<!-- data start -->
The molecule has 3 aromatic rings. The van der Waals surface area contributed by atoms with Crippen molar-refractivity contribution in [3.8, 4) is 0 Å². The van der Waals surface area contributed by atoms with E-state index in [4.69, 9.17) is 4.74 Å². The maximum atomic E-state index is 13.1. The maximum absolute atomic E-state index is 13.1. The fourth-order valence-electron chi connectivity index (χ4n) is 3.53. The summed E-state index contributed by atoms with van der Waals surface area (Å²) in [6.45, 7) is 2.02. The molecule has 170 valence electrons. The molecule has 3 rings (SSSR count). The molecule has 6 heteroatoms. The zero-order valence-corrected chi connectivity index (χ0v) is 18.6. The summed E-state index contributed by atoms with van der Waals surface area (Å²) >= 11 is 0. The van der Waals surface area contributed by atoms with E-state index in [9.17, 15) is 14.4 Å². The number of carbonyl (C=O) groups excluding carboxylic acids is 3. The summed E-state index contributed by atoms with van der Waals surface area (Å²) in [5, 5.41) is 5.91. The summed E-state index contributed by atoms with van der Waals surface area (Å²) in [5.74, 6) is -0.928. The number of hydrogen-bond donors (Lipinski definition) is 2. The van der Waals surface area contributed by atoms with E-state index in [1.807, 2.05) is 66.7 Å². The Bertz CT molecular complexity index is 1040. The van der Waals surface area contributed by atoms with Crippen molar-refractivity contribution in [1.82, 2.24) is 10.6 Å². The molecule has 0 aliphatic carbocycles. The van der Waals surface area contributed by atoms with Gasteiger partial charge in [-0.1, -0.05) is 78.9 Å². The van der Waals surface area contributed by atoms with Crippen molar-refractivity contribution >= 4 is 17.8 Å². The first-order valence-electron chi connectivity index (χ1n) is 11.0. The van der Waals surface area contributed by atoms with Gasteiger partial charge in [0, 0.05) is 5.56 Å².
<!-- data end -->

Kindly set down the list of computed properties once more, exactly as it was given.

The molecule has 3 aromatic rings. The van der Waals surface area contributed by atoms with Crippen molar-refractivity contribution in [3.8, 4) is 0 Å². The van der Waals surface area contributed by atoms with E-state index in [4.69, 9.17) is 4.74 Å². The maximum atomic E-state index is 13.1. The maximum absolute atomic E-state index is 13.1. The fourth-order valence-electron chi connectivity index (χ4n) is 3.53. The summed E-state index contributed by atoms with van der Waals surface area (Å²) in [6.45, 7) is 2.02. The molecule has 170 valence electrons. The molecule has 3 rings (SSSR count). The molecule has 6 heteroatoms. The zero-order valence-corrected chi connectivity index (χ0v) is 18.6. The summed E-state index contributed by atoms with van der Waals surface area (Å²) >= 11 is 0. The van der Waals surface area contributed by atoms with E-state index in [9.17, 15) is 14.4 Å². The number of carbonyl (C=O) groups excluding carboxylic acids is 3. The summed E-state index contributed by atoms with van der Waals surface area (Å²) in [5, 5.41) is 5.91. The summed E-state index contributed by atoms with van der Waals surface area (Å²) in [5.74, 6) is -0.928. The number of hydrogen-bond donors (Lipinski definition) is 2. The van der Waals surface area contributed by atoms with E-state index in [1.807, 2.05) is 66.7 Å². The Bertz CT molecular complexity index is 1040. The van der Waals surface area contributed by atoms with Crippen molar-refractivity contribution in [1.82, 2.24) is 10.6 Å². The molecule has 0 aliphatic carbocycles. The van der Waals surface area contributed by atoms with Gasteiger partial charge in [-0.1, -0.05) is 78.9 Å². The van der Waals surface area contributed by atoms with Crippen molar-refractivity contribution >= 4 is 17.8 Å². The first-order valence-electron chi connectivity index (χ1n) is 11.0. The van der Waals surface area contributed by atoms with Gasteiger partial charge in [0, 0.05) is 5.56 Å².